celebrating hope

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God of God, Light of Light, Very God of Very God, begotten, not made, being of one substance with the Father by whom all things were made; who for us men, and for our salvation, came down from heaven, and was incarnate by the Holy Spirit of the Virgin Mary, and was made man…  -Excerpt from The Nicene Creed 

 

It’s Christmastime, and I don’t feel all too much like celebrating—again.  It will be the fourth one in a row without my children.  In addition, WalMart greeters dressed in blue vests from Washington State to Maine haven’t been proclaiming Merry Christmas for a couple of years now.  Seasons Greetings is now as good as it gets.  Target has politely booted The Salvation Army (I did some research and found out they give them hush money instead—aka corporate donations).  And to top it all off, the life-size Nativity scene is missing out in front of city hall, unless of course it includes an infant sized replica of President-elect Obama lying in the manger. 

Is a national ban on Christmas carols next?

I may not feel all too much like celebrating, but I will nonetheless.  After all, I don’t celebrate because I feel like it.  With horrific epidemics such as AIDS running rampant in places like Africa, global poverty still on the rise, international terror threats hovering over our heads, and genocides in parts of the world such as Darfur—it seems more appropriate to mourn than to celebrate.

But hopelessness is not what we celebrate. 

As the angel choir withdrew into heaven, the sheepherders talked it over. “Let’s get over to Bethlehem as fast as we can and see for ourselves what God has revealed to us.” They left, running, and found Mary and Joseph, and the baby lying in the manger. Seeing was believing. They told everyone they met what the angels had said about this child. All who heard the sheepherders were impressed.

Mary kept all these things to herself, holding them dear, deep within herself. The sheepherders returned and let loose, glorifying and praising God for everything they had heard and seen. It turned out exactly the way they’d been told!   -Luke 2:15-20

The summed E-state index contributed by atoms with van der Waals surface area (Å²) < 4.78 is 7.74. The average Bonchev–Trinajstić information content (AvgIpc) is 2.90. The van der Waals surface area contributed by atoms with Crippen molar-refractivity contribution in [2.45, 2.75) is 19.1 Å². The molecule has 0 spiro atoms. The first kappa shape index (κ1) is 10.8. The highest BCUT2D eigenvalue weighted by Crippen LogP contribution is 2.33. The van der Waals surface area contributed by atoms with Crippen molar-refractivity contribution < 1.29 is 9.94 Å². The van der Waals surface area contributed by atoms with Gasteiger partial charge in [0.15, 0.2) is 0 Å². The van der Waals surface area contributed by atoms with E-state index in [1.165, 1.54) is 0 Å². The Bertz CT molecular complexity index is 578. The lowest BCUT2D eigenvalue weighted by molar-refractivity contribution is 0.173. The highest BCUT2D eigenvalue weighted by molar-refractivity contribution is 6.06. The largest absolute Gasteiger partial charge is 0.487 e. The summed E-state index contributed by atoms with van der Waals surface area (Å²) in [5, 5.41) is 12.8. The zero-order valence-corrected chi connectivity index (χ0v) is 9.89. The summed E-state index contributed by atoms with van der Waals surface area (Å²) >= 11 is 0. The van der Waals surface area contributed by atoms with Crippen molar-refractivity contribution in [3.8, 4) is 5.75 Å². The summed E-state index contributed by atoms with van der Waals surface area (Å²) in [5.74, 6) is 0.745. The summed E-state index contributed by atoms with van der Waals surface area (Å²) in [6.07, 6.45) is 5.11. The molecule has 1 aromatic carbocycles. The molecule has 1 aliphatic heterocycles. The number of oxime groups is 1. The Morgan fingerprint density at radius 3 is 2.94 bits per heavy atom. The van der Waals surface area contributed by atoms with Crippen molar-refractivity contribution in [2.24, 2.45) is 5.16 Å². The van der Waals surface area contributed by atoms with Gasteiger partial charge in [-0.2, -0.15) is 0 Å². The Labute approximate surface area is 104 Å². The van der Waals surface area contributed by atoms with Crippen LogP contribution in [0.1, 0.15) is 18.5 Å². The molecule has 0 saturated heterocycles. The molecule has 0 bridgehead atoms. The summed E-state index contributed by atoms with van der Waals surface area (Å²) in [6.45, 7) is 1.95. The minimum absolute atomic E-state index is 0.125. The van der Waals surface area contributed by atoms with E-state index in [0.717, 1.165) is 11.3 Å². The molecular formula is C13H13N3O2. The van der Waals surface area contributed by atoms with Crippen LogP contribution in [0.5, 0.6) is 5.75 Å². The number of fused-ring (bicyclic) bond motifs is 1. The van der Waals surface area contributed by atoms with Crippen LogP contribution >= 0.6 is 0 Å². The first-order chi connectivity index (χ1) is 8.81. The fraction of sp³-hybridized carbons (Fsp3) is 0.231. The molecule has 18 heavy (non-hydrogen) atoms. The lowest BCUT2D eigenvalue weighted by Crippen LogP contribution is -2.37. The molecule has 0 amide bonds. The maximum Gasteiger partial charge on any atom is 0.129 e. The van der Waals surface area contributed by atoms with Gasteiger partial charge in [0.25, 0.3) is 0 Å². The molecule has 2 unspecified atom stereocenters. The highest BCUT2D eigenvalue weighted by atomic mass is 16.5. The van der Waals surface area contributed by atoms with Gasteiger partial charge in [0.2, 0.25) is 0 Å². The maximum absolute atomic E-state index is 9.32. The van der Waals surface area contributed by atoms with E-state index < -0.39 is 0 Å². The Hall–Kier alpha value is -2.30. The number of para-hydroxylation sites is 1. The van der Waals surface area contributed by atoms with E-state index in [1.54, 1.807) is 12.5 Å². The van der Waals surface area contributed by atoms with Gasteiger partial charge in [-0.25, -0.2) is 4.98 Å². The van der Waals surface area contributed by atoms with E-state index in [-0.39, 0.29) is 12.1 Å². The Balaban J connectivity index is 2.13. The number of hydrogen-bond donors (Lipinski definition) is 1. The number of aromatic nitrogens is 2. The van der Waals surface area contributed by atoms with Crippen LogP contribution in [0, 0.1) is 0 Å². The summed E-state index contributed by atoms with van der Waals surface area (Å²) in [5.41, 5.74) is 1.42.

Like the sheepherders, we let loose over the arrival of our Savior: The Savior who came down from heaven and entered all of this hopelessness and injected hope.

We don’t celebrate his coming based on our circumstances.  Irregardless of our current economic position, we can have peace in our hearts.  If we won’t get to cuddle up close to those we love most this Christmastime, we can rest in the loving embrace of a God who loves us more than anything.  And for those of us who mourn, it is us who can celebrate and anticipate the return of our Savior; a Savior who first visited this planet hell-bent on destruction two-thousand years ago.  We celebrate his eminent return in which he will right every wrong and wipe every tear.

So cuddle up with those you do have this year, even if it’s only your loyal dog.  Savor a cup of your favorite coffee.  Bask in a festive evening.  Turn up Bing Crosby singing Silent Night.   Dance in the stary twilight.  Splurge with some creamy eggnog.  Serve your guest a glass of your vintage wine.  Decorate your Douglas-fir.  Order yourself a frosty pint.  Hang a sprig of mistletoe.  Build a happy snowman.  And be sure to have a fattening cookie.

It’s time to celebrate.  

It makes no difference to me whether the greeter at WalMart is permitted to say Merry Christmas, I can still wish her one. The joy of Jesus I have can’t be exhausted because a couple of billionaire scrooges signed off on just another politically correct corporate decision. 

Isn’t it our role as believers to spread the message of hope rather than to depend on a gigantic retailer like WalMart to share hope with those who have no hope? 

We of all people, have something to celebrate.  And it’s not the presents under the tree—be they plentiful or few. 

It’s the hope filled presence of our Lord and King we celebrate.

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  1. MB
    December 3, 2008 at 8:54 pm

    I can totally relate and agree with this post. I too have felt like “ba hum bug” this year. I hate commercialism of Christmas…buy, buy, buy. Is that what Jesus’ birth really meant? Wei & Xbox 360’s? Tickle me Elmos? or whatever the latest craze is? BLAH. This year I told everyone not to buy me gifts. I don’t want them. Save your money.

    I did not know that about Target. Hmm..makes me think things through differently. By the way, I like your “post” on your reawakening. I think its during those big losses that we realize the need for Jesus. It’s a hard lesson to learn…I know, I’ve been there too. But if we look hard enough, we see Jesus was always there standing right beside us. How awesome. I’m glad He has reawakened you, just as He has me. God bless.

  2. kenstoll
    December 3, 2008 at 10:34 pm

    MB—I would add that it has been during my hard times anyways, that I have laarned that Jesus is who he said he is and that he is more than enough when I have had nothing and no one else in the world. On a side note, Maybe Target has invited them back for all I know (have not been out shopping this year all that much).

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